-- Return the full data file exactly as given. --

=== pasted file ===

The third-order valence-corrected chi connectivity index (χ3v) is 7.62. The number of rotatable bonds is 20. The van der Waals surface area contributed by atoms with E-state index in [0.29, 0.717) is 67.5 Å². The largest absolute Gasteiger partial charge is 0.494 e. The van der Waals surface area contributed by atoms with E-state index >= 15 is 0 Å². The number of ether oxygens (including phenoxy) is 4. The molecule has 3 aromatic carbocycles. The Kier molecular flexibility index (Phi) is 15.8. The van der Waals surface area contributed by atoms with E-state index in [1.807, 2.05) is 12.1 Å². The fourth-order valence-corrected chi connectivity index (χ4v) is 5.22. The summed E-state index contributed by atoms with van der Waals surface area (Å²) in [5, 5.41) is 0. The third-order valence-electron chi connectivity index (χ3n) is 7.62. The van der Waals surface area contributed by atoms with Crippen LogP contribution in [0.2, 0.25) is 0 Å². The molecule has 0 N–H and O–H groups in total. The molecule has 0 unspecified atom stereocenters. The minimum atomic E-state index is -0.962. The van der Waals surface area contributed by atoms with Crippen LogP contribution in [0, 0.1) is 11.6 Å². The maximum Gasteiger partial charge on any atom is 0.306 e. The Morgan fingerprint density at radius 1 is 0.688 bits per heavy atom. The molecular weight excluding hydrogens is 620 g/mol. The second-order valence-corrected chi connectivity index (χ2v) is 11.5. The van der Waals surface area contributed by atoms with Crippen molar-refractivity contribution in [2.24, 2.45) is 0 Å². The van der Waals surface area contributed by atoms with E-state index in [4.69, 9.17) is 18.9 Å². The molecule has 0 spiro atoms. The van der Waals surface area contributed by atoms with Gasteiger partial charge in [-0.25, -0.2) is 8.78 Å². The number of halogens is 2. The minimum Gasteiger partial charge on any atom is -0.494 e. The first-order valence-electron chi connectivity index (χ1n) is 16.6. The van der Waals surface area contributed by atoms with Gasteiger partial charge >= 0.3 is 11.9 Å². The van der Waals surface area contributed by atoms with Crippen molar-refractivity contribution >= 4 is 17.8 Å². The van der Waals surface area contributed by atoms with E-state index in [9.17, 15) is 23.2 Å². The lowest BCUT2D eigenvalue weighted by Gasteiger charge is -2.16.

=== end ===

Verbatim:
The third-order valence-corrected chi connectivity index (χ3v) is 7.62. The number of rotatable bonds is 20. The van der Waals surface area contributed by atoms with E-state index in [0.29, 0.717) is 67.5 Å². The largest absolute Gasteiger partial charge is 0.494 e. The van der Waals surface area contributed by atoms with E-state index >= 15 is 0 Å². The number of ether oxygens (including phenoxy) is 4. The molecule has 3 aromatic carbocycles. The Kier molecular flexibility index (Phi) is 15.8. The van der Waals surface area contributed by atoms with E-state index in [1.807, 2.05) is 12.1 Å². The fourth-order valence-corrected chi connectivity index (χ4v) is 5.22. The summed E-state index contributed by atoms with van der Waals surface area (Å²) in [5, 5.41) is 0. The third-order valence-electron chi connectivity index (χ3n) is 7.62. The van der Waals surface area contributed by atoms with Crippen LogP contribution in [0.2, 0.25) is 0 Å². The molecule has 0 N–H and O–H groups in total. The molecule has 0 unspecified atom stereocenters. The minimum atomic E-state index is -0.962. The van der Waals surface area contributed by atoms with Crippen LogP contribution in [0, 0.1) is 11.6 Å². The maximum Gasteiger partial charge on any atom is 0.306 e. The Morgan fingerprint density at radius 1 is 0.688 bits per heavy atom. The molecular weight excluding hydrogens is 620 g/mol. The second-order valence-corrected chi connectivity index (χ2v) is 11.5. The van der Waals surface area contributed by atoms with Crippen molar-refractivity contribution in [2.24, 2.45) is 0 Å². The van der Waals surface area contributed by atoms with E-state index in [4.69, 9.17) is 18.9 Å². The molecule has 0 spiro atoms. The van der Waals surface area contributed by atoms with Gasteiger partial charge in [-0.25, -0.2) is 8.78 Å². The number of halogens is 2. The minimum Gasteiger partial charge on any atom is -0.494 e. The first-order valence-electron chi connectivity index (χ1n) is 16.6. The van der Waals surface area contributed by atoms with Gasteiger partial charge >= 0.3 is 11.9 Å². The van der Waals surface area contributed by atoms with Crippen molar-refractivity contribution >= 4 is 17.8 Å². The van der Waals surface area contributed by atoms with E-state index in [9.17, 15) is 23.2 Å². The lowest BCUT2D eigenvalue weighted by Gasteiger charge is -2.16.